smaller, stronger…. heavier?

I like to tell people that I’ve lost weight, but can I tell you guys a secret? I actually haven’t. But once upon a time, not that long ago, you couldn’t see my hip bones. Of course, I’m not saying that visible bones are a thing that people should strive for – not by a long shot. But having always been a naturally skinny girl, all knobbly knees and ribs without ever having to try very hard, to stand in front of the mirror and not see something that had always been there was a bit of a wakeup call for me. 

I don’t make a habit of weighing myself. I personally don’t believe that weight is a great indicator of health, especially in a person who lifts weights. Let’s start with the basics: we’ve all heard the phrase “muscle  weighs more than fat”. While this isn’t necessarily true when read like that (because a kilogram of fat weighs the same as a kilogram of muscle), what this means and is intended to mean is that muscle is more dense than fat. So, a kilogram of fat will take up more space than a kilogram of muscle.

Now that we’ve got that out of the way, what does this mean for tracking results in the gym? If you can’t weigh yourself, how do you know if you’ve made any progress? Most people will tell you to go by how you look, but it’s hard to be objective about your body – especially during weight loss. I encourage my clients to take photos of themselves because even if they can’t see their progress day to day, when compared to a picture from last month the changes are a lot more obvious.

There are other changes that you can see for yourself as well: how are your clothes fitting? Are you stronger than you were before? Do you have more energy? Are the stairs to your office a little bit easier than they were before? Can you run faster, lift heavier, cycle for longer? 

When I said I hadn’t lost weight, that wasn’t necessarily true. I did lose about 5kgs when I first started tracking macros and got serious about lifting. The heaviest I have ever been is 62kgs (bear in mind that I’m only five feet three inches tall!) and I managed to get down to 57kgs. I remember feeling really proud and telling a woman I worked with that I hadn’t been under 60kgs since high school. But after that initial drop in weight, I put my attention into building muscle and as it stands today I’m back at my heaviest weight: 62kgs.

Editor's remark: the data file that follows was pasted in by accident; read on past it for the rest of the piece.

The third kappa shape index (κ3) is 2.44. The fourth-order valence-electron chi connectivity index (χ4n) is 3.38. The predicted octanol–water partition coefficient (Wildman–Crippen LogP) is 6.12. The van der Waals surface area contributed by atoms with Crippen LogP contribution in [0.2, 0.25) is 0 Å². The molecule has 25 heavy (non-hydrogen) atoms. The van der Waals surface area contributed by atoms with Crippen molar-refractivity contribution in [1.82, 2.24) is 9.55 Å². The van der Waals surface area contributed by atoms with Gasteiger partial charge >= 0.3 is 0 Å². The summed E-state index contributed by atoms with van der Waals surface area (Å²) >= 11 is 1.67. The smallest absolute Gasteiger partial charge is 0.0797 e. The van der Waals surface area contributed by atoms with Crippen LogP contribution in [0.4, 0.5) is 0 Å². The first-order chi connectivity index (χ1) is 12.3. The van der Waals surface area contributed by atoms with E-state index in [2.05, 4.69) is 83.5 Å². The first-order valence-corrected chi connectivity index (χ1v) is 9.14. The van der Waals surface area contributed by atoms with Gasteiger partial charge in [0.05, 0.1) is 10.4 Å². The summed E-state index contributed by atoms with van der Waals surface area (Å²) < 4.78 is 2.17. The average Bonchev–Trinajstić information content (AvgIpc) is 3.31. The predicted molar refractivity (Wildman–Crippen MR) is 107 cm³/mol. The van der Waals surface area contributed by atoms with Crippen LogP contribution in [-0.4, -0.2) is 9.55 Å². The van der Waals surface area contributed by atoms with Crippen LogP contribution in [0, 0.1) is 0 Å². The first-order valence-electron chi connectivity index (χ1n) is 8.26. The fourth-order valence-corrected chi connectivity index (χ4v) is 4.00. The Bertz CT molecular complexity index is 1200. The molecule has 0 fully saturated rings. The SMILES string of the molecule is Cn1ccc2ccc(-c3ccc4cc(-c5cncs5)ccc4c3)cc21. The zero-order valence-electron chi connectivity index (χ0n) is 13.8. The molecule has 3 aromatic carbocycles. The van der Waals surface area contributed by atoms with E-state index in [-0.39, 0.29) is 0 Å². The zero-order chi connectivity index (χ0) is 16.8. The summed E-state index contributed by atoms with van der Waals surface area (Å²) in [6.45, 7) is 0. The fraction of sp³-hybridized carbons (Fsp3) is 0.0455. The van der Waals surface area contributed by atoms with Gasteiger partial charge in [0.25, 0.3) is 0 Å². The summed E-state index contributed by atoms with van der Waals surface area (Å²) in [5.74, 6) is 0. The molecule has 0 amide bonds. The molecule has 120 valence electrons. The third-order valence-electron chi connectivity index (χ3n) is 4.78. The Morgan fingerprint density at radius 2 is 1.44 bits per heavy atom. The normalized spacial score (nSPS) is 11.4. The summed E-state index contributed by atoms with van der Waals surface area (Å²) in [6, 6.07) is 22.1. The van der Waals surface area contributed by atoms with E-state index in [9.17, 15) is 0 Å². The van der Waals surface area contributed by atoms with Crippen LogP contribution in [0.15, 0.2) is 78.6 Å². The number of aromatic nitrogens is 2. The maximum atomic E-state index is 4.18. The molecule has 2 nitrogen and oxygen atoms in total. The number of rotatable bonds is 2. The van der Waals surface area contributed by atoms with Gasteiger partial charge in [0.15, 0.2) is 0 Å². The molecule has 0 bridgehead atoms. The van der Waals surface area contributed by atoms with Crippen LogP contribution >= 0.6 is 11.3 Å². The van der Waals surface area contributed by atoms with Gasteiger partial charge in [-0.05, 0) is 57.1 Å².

But the difference in my body is unbelievable. I can comfortably squat my weight for reps, which was my max about a year ago. I can climb a mountain and it’s enjoyable – not torturous! I can climb three flights of stairs without slowing my pace and I can sprint on a treadmill without wanting to vomit. I’ve lost two cup sizes (never thought I’d be happy about that, but here I am!) I have a flat stomach and I have a bit of booty coming along nicely too. And you know what else? You can see my hip bones again. 

So maybe I haven’t lost weight, but I sure have made progress. If you’re training hard in the gym but not seeing the scales move, have a good look at yourself. Are there other things, non weight related, that are worth celebrating? Stop being so hard on yourself and remember there’s more than one marker for success. Lift heavy, eat well and love yourself at every step of the way. 


2 thoughts on “smaller, stronger…. heavier?

  1. That is indeed a huge difference, while you ended up having the same weight. It’s really inspiring, thanks for sharing!! I’ll never like sports, but I love dancing. So next year, I’ll subscribe next to my ballroom dancing, to belly dancing :).


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